Fishery Resources Remain Under Threat

A project aimed at sustaining riverine resources in the Zambezi, Chobe and Okavango rivers in Namibia, Zambia and Botswana was launched last week in Katima Mulilo by the Ambassador of the EU, Raul Fuentes Milani.

The conservation project funded by the European Union (EU) for N$15 million is being run by the Namibia Nature Foundation (NNF) in partnership with the Zambian Department of Fisheries, the Okavango Research Institute, University of Namibia (Unam) and the Ministry of Fisheries and Marine Resources.

The project falls within the Kavango Zambezi Transfrontier Conservation Area (KAZA-TFCA), a conservation programme that was launched in 2012 and covers a combined area of about 550 000 square kilometres in Angola, Botswana, Namibia, Zambia and Zimbabwe.

According to Milani the project comes at an opportune time when fish catches are declining in the KAZA river systems, a situation that is likely to affect food security particularly for the rural poor. “The European Union is co-funding the community conservation fisheries project in KAZA with an amount of N$15 million and is proud to be associated with this commendable initiative. Over the years, fish catches have declined and have resulted in reduced incomes for fishermen. There is concern about the impact on food security of the rural poor to whom the fishery provides a safety net when crops fail,” noted Milani.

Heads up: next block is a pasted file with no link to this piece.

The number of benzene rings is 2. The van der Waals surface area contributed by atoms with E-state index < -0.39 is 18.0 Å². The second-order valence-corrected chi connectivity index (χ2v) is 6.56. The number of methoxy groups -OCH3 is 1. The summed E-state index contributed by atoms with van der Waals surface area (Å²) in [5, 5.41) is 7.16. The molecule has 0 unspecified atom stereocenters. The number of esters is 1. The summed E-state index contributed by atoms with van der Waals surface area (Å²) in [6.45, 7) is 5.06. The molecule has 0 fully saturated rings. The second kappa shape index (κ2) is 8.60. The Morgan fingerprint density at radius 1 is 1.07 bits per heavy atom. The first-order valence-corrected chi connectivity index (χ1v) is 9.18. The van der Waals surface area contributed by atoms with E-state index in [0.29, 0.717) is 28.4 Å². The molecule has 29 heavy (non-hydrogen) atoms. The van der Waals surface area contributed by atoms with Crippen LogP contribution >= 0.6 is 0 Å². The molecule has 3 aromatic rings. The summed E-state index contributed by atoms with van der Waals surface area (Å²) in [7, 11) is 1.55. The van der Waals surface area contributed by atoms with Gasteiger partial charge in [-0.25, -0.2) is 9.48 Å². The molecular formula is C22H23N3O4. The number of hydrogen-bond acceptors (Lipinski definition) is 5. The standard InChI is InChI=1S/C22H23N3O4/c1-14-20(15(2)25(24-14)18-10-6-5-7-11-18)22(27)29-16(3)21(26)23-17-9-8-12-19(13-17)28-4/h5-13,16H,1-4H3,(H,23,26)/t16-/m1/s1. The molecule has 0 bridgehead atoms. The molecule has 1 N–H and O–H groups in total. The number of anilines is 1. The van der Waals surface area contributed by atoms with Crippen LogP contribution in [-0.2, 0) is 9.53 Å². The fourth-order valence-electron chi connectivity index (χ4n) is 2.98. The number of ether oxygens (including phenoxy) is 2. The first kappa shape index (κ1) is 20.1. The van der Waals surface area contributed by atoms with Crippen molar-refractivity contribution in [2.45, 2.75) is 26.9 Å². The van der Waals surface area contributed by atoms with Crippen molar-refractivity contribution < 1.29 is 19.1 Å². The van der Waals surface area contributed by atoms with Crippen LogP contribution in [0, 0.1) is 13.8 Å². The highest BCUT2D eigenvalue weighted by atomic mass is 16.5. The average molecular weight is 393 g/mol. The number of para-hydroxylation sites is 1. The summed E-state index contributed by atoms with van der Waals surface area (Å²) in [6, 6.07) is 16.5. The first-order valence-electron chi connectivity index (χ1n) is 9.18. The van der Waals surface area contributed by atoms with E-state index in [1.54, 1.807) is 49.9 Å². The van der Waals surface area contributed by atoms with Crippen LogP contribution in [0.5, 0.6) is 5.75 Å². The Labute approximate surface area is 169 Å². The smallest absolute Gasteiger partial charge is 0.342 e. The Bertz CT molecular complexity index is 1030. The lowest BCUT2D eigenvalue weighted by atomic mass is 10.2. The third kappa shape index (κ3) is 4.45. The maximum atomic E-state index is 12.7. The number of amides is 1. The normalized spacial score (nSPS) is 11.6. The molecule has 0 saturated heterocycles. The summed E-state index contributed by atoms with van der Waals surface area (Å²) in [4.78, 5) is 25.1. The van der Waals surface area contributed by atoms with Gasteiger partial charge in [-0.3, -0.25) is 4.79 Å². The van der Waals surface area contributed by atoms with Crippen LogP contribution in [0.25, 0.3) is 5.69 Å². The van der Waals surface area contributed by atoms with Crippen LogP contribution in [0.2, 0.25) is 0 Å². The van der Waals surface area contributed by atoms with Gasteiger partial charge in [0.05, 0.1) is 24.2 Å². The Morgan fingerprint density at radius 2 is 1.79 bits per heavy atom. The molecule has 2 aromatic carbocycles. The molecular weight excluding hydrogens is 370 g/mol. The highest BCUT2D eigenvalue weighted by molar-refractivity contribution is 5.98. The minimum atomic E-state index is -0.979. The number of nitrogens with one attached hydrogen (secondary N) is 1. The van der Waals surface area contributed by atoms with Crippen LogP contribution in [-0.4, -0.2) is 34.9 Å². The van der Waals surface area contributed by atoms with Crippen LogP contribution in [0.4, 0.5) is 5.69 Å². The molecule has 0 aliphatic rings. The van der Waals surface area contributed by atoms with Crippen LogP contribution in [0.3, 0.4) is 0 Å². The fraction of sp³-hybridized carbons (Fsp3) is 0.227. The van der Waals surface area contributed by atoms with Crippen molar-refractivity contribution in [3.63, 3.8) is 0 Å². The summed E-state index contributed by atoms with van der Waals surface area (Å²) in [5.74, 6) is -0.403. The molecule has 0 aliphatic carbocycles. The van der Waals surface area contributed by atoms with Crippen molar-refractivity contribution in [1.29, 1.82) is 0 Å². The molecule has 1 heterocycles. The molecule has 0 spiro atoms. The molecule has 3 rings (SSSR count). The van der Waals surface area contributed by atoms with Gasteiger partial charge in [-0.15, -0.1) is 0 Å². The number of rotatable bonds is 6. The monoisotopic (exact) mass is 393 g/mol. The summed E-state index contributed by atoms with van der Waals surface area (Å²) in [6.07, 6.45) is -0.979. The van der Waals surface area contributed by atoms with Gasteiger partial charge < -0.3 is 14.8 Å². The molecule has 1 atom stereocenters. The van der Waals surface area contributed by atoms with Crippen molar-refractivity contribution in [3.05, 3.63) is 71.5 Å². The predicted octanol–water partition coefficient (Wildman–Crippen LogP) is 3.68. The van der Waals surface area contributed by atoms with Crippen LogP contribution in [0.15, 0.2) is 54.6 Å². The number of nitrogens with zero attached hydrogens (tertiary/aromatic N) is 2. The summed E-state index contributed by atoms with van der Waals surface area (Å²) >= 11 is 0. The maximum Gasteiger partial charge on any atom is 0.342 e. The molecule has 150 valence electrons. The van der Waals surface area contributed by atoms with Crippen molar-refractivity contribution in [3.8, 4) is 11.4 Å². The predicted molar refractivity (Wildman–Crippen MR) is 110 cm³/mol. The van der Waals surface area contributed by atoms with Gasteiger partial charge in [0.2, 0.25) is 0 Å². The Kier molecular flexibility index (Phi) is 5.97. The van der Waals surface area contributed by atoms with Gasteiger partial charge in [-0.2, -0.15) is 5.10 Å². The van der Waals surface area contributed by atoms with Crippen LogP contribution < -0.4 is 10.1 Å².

Milani said policies ought to be harmonised as countries in KAZA share the river resources from which people derive their livelihoods. “In all three countries, rivers lack adequate fishery monitoring and enforcement systems. This project therefore strives to establish effective communication channels between all stakeholders, build capacity in fisheries management and establish fish protection areas,” said Milani.

Apart from conserving the existing fishery resources, another aspect of the project is to restock rivers with fish species. A hatchery for this purpose is already under construction at the offices of the Ministry of Fisheries and Marine Resources in Katima Mulilo. In efforts aimed at cementing comprehensive fishery management in the three river systems, the project has been reinforced by scientific research. At the launch of the project, it became evident that fisheries of the upper Zambezi River and floodplains are under threat as a result of overfishing. There are widespread concerns that the uncontrolled plunder of fish particularly at Lake Liambezi by foreign fishermen could deplete the fishery resource. Truckloads of fish destined for Kasumbalesa, a border town between Zambia and the Democratic Republic of Congo (DRC) where demand for the local fish is said to be extremely high, are often seen leaving the lake.

Lake Liambezi, some 60 kilometres east of Katima Mulilo has been a hotbed of illegal fishing in recent years with many foreign nationals, mainly from Zambia, the DRC and Angola entering Namibia under the pretext of visiting the country, only to engage in illegal fishing later. Research indicates this has placed pressure on the available fish stocks in the inland lake renowned for its abundant fish resources.

Source : New Era